For over a year now, scientists have been testing wastewater for COVID-19. Now, the public can access that information. Photo via Getty Images

In 2020, a group of researchers began testing Houston's wastewater to collect data to help identify trends at the community level. Now, the team's work has been rounded up to use as an online resource.

The Houston Health Department and Rice University launched the dashboard on September 22. The information comes from samples collected from the city's 39 wastewater treatment plants and many HISD schools.

"This new dashboard is another tool Houstonians can use to gauge the situation and make informed decisions to protect their families," says Dr. Loren Hopkins, chief environmental science officer for the health department and professor in the practice of statistics at Rice University, in a news release. "A high level of virus in your neighborhood's wastewater means virus is spreading locally and you should be even more stringent about masking up when visiting public places."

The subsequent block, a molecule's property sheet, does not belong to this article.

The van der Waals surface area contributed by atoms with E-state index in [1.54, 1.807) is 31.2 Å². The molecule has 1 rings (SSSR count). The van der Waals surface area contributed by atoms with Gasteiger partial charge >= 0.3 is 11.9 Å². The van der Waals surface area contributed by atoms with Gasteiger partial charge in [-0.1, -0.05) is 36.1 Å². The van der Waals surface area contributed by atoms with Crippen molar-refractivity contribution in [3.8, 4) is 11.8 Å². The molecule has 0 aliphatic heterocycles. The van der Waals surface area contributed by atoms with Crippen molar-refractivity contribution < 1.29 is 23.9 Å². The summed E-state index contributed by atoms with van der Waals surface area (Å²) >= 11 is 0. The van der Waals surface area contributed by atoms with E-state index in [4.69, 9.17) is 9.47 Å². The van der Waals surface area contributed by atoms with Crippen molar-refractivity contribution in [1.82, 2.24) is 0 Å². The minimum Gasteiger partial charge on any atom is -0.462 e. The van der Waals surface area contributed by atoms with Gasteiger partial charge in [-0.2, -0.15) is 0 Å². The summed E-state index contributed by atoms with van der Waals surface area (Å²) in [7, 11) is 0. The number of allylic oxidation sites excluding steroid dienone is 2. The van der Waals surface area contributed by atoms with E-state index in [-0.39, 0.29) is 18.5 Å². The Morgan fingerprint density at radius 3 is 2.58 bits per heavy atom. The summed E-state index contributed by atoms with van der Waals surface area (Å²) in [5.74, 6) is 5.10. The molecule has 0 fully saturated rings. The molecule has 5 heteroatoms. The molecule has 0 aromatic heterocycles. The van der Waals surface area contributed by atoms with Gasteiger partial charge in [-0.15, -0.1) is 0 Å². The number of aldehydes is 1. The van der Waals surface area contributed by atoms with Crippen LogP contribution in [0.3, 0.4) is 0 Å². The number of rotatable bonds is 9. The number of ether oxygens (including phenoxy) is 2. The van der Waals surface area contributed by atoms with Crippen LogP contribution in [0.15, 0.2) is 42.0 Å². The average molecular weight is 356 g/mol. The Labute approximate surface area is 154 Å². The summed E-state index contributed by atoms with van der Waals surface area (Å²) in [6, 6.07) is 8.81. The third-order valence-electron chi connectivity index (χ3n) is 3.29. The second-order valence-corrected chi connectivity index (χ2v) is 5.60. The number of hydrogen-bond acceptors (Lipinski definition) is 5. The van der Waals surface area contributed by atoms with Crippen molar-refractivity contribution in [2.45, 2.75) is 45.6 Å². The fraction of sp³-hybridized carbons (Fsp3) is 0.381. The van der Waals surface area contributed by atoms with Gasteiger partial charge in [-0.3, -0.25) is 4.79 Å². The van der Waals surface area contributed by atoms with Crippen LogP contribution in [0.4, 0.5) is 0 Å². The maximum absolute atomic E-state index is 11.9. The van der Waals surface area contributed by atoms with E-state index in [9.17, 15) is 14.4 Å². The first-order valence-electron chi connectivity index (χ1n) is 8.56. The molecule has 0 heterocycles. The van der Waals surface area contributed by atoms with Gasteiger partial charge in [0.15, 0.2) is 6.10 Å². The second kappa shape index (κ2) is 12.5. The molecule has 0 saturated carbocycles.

The health department, Houston Water, Rice University, and Baylor College of Medicine originally collaborated on the wastewater testing. Baylor microbiologist Dr. Anthony Maresso, director of BCM TAILOR Labs, led a part of the research.

"This is not Houston's first infectious disease crisis," Maresso says in an earlier news release. "Wastewater sampling was pioneered by Joseph Melnick, the first chair of Baylor's Department of Molecular Virology and Microbiology, to get ahead of polio outbreaks in Houston in the 1960s. This work essentially ushered in the field of environmental virology, and it began here at Baylor. TAILOR Labs is just continuing that tradition by providing advanced science measures to support local public health intervention."

It's an affordable way to track the virus, says experts. People with COVID-19 shed viral particles in their feces, according to the release, and by testing the wastewater, the health department can measure important infection rate changes.

The dashboard, which is accessible online now, is color-coded by the level of viral load in wastewater samples, as well as labeled with any recent trend changes. Houstonians can find the interactive COVID-19 wastewater monitoring dashboard, vaccination sites, testing sites, and more information at houstonemergency.org/covid19.